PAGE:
Ever since last flood, rumours have been prevalent that there was some animal of the alligator species in the river here. Several fishing parties have reported being disturbed by the appearance of the monster, demon, or whatever it was, which scared the piscators so much that they retired in much haste and trepidation. Others have said that the animal was seen to come out of the river at night and attack cattle grazing on the bank. One report was to the effect that a calf was, on one occasion, carried bodily into the water and devoured. The monster was described by some who saw it as being something similar to a Newfoundland dog with a ferocious head and large tusks. Others affirmed that it had wings or large fins and yet resembled an alligator in its motions when on dry land. If it could only be located it was the determination of numerous residents to destroy the brute. When seen, however, no firearms were in the hands of the surprised beholders. Last Thursday night, a party of 'opossum-shooters when near the river were surprised to see the monster floating in the river, and only too glad of the opportunity of distinguishieg themselves by clearing the river of the "devourer," they fired ten shots which did not prevent the "bunyip" from speeding away up the river to the long waterhole opposite Lindermann's cultivation. The monster having thus been located the night of Friday last was fixed for a party to effect its destruction. The appointment was made for 5 p.m., and the "vigilance committee" were to assemble at the Lowood School of Arts. About twenty of the residents (armed with guns), together with Constable Fagg and others, accordingly met at the "trysting-place" and determined to get to the scene of action with as little delay as possible. A move was accordingly made to the bottom of Mr. Lindermann's paddock on the river bank, and, after the party had traversed the bank some half hour or so, one of the scouts reported seeing a dark moving object on the other side of the river on a large log. The object had scarcely been noted when it jumped or dived off the log with considerable noise and splashing, and came towards the party bent upon its destruction. As it rapidly and fearlessly approached, some who were rather timid were for firing and scaring the monster off, but the leader of the party counselled them to reserve their fire until a nearer approach of the creature. The right time having arrived the order was given, and a volley from the party was fired at the approaching object. Another volley was next poured in, with shots at intervals of a few minutes until the advance of the monster was stayed and the body seemed to float away up the stream. The firing brought quite a crowd of the principal residents on the scene, and a boat was soon manned to follow the carcase of the supposed dead bunyip. The party in the boat on nearing the unknown, fired once more, and then secured the floating body. Loud cries of "Have ye got him?" "Is he dead?" "Get him to land?" &c. were directed to the party in the boat who were hauling aboard the river monster. It was soon found to the disgust of the slayers, that the bunyip wore make up. The skin of a wallaby had been stuffed over an empty wooden case and an ingenious arrangement of corde fixed so that the "demon" could be pulled through the water. This was rather a "sell" for many persons who thought that "behemoth" was genuine, and the affair has caused a lot of fun.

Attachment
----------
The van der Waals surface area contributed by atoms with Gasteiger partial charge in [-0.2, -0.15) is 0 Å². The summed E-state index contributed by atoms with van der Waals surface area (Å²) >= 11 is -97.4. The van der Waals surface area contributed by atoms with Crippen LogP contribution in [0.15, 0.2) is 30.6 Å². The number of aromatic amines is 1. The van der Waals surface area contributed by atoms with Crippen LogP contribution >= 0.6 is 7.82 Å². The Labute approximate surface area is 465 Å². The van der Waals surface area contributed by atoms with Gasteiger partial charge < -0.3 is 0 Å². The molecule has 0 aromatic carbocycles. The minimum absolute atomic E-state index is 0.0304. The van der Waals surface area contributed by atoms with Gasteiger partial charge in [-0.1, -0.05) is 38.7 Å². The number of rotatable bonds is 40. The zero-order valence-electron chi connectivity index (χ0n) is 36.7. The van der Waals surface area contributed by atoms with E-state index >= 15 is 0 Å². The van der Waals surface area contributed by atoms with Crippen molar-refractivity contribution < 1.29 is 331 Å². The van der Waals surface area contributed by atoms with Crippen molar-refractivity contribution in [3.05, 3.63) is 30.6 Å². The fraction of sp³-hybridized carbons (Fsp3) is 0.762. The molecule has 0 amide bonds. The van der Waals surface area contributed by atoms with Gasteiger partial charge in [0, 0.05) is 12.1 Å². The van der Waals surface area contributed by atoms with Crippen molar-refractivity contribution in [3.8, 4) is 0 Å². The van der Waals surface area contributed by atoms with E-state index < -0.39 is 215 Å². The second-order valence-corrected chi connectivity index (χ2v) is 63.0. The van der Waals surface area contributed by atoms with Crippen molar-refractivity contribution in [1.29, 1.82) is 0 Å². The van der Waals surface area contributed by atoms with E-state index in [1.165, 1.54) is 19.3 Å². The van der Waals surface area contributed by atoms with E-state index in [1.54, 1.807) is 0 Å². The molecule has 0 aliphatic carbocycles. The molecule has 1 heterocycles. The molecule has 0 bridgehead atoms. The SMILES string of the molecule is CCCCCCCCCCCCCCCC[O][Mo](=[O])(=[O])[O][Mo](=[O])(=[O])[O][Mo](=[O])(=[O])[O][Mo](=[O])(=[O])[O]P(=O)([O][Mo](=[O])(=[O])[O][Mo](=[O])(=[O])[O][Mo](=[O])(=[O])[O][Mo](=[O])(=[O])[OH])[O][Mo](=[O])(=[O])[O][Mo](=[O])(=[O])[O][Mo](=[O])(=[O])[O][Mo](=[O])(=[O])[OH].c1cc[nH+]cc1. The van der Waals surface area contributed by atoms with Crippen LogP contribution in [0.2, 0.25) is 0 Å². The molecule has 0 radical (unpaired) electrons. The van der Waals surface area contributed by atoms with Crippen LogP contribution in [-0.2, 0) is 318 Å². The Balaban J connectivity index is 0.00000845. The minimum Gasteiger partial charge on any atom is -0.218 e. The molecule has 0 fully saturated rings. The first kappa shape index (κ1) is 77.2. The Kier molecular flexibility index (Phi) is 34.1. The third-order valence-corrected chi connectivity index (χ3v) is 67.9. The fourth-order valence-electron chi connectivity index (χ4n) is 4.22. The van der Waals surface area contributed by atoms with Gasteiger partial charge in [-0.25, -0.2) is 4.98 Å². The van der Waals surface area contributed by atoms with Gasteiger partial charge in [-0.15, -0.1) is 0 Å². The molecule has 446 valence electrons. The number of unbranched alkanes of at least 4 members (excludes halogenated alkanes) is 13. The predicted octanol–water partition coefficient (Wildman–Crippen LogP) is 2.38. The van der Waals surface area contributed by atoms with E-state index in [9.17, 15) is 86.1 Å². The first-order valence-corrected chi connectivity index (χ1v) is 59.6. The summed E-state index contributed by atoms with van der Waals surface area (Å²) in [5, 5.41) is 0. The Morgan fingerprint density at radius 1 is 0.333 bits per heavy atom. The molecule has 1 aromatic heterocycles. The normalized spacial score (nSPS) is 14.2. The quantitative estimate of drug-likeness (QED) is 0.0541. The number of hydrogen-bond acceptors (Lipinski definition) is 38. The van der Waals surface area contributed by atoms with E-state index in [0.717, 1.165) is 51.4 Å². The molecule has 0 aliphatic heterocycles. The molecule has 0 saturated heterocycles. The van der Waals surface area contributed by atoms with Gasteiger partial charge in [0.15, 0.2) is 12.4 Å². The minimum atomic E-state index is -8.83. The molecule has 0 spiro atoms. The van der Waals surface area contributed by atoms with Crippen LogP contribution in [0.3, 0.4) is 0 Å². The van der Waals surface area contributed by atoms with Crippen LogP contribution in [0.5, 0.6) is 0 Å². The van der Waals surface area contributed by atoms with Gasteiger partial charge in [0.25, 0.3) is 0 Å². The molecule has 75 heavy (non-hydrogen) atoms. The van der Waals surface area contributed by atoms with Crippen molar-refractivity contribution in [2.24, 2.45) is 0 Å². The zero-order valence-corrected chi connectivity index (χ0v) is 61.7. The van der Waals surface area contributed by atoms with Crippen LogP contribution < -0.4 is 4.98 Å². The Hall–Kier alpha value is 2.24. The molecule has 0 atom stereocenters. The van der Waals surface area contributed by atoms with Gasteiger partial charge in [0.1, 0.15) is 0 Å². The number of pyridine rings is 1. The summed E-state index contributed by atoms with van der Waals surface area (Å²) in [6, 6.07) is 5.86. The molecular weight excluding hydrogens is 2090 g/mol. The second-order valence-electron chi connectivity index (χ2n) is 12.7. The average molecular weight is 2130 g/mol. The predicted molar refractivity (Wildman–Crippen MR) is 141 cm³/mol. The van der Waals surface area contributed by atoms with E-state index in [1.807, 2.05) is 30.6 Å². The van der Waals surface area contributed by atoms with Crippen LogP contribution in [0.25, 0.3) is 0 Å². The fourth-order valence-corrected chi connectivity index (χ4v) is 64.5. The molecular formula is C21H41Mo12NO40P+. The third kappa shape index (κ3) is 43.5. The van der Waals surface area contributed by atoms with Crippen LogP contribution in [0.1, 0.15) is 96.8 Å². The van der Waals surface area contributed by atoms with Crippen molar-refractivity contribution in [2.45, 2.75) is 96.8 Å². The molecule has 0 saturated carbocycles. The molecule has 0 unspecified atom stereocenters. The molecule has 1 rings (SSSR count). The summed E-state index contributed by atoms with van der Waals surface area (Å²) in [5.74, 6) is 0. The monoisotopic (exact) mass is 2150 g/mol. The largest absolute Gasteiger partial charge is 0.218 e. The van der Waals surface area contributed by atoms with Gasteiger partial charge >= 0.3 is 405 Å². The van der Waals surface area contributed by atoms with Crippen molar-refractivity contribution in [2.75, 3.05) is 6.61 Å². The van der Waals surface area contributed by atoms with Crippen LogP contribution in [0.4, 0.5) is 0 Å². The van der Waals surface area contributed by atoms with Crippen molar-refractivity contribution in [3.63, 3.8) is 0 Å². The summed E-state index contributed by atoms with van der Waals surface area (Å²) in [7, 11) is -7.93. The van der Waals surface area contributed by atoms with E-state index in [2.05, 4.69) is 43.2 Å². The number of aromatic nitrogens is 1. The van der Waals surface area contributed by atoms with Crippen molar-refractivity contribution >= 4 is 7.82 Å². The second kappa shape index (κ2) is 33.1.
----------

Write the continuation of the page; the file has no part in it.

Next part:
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Lindemanns in their car c 1908
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aka School of Arts
Lowood Railway Station
Queensland Times, Ipswich Herald &
General Advertiser (Qld.)
Date: September 15, 1898
Page Number: 2
A well known fisherman and farmer says that the "bunyip hoax" was all very funny, but he is confident that there is something in the river yet; as, while fishing, he has seen the creature, and it was his opinion that more will be heard of it. Others also aver that the "real M'Kie" is still alive and living in the river, and several persons have got their eyes open, and mean to capture the "monster" before long.
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Carl Hermann Detlef Lindemann

Shopkeeper, inventor,
first-class monster hoaxer.

(State Library Qld)